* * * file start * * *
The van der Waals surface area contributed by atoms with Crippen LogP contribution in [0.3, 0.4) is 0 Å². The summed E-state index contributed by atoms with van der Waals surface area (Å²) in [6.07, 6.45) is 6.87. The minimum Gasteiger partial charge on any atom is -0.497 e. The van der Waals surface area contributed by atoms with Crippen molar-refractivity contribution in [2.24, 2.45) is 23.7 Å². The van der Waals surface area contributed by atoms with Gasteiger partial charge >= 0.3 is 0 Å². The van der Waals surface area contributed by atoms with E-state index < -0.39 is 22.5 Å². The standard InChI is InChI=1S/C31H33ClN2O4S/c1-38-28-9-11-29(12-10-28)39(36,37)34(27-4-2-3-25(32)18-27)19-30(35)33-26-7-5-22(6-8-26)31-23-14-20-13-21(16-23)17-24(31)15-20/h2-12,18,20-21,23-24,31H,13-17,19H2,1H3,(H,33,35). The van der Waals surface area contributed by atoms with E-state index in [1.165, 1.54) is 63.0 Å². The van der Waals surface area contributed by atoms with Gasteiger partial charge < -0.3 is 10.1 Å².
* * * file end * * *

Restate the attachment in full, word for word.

The van der Waals surface area contributed by atoms with Crippen LogP contribution in [0.3, 0.4) is 0 Å². The summed E-state index contributed by atoms with van der Waals surface area (Å²) in [6.07, 6.45) is 6.87. The minimum Gasteiger partial charge on any atom is -0.497 e. The van der Waals surface area contributed by atoms with Crippen molar-refractivity contribution in [2.24, 2.45) is 23.7 Å². The van der Waals surface area contributed by atoms with Gasteiger partial charge >= 0.3 is 0 Å². The van der Waals surface area contributed by atoms with E-state index < -0.39 is 22.5 Å². The standard InChI is InChI=1S/C31H33ClN2O4S/c1-38-28-9-11-29(12-10-28)39(36,37)34(27-4-2-3-25(32)18-27)19-30(35)33-26-7-5-22(6-8-26)31-23-14-20-13-21(16-23)17-24(31)15-20/h2-12,18,20-21,23-24,31H,13-17,19H2,1H3,(H,33,35). The van der Waals surface area contributed by atoms with E-state index in [1.165, 1.54) is 63.0 Å². The van der Waals surface area contributed by atoms with Gasteiger partial charge < -0.3 is 10.1 Å².